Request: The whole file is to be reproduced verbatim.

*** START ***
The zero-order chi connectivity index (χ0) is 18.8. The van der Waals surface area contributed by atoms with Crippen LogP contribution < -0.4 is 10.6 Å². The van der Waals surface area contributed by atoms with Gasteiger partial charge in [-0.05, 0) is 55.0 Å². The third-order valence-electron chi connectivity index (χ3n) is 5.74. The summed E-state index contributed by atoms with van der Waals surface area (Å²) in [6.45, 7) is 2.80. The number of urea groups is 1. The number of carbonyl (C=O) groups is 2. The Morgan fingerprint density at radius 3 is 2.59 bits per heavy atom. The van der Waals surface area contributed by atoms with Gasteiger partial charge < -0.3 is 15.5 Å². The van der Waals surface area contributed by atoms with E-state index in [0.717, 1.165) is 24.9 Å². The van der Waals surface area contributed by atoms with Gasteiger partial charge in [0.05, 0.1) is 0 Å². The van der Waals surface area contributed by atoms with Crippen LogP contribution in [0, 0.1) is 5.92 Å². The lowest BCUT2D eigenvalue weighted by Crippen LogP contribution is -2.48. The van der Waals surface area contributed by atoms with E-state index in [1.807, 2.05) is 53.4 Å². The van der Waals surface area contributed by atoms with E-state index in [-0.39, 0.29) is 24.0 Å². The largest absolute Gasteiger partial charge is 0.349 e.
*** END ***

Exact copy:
The zero-order chi connectivity index (χ0) is 18.8. The van der Waals surface area contributed by atoms with Crippen LogP contribution < -0.4 is 10.6 Å². The van der Waals surface area contributed by atoms with Gasteiger partial charge in [-0.05, 0) is 55.0 Å². The third-order valence-electron chi connectivity index (χ3n) is 5.74. The summed E-state index contributed by atoms with van der Waals surface area (Å²) in [6.45, 7) is 2.80. The number of urea groups is 1. The number of carbonyl (C=O) groups is 2. The Morgan fingerprint density at radius 3 is 2.59 bits per heavy atom. The van der Waals surface area contributed by atoms with Gasteiger partial charge < -0.3 is 15.5 Å². The van der Waals surface area contributed by atoms with E-state index in [0.717, 1.165) is 24.9 Å². The van der Waals surface area contributed by atoms with Gasteiger partial charge in [0.05, 0.1) is 0 Å². The van der Waals surface area contributed by atoms with Crippen LogP contribution in [0, 0.1) is 5.92 Å². The lowest BCUT2D eigenvalue weighted by Crippen LogP contribution is -2.48. The van der Waals surface area contributed by atoms with E-state index in [1.807, 2.05) is 53.4 Å². The van der Waals surface area contributed by atoms with E-state index in [-0.39, 0.29) is 24.0 Å². The largest absolute Gasteiger partial charge is 0.349 e.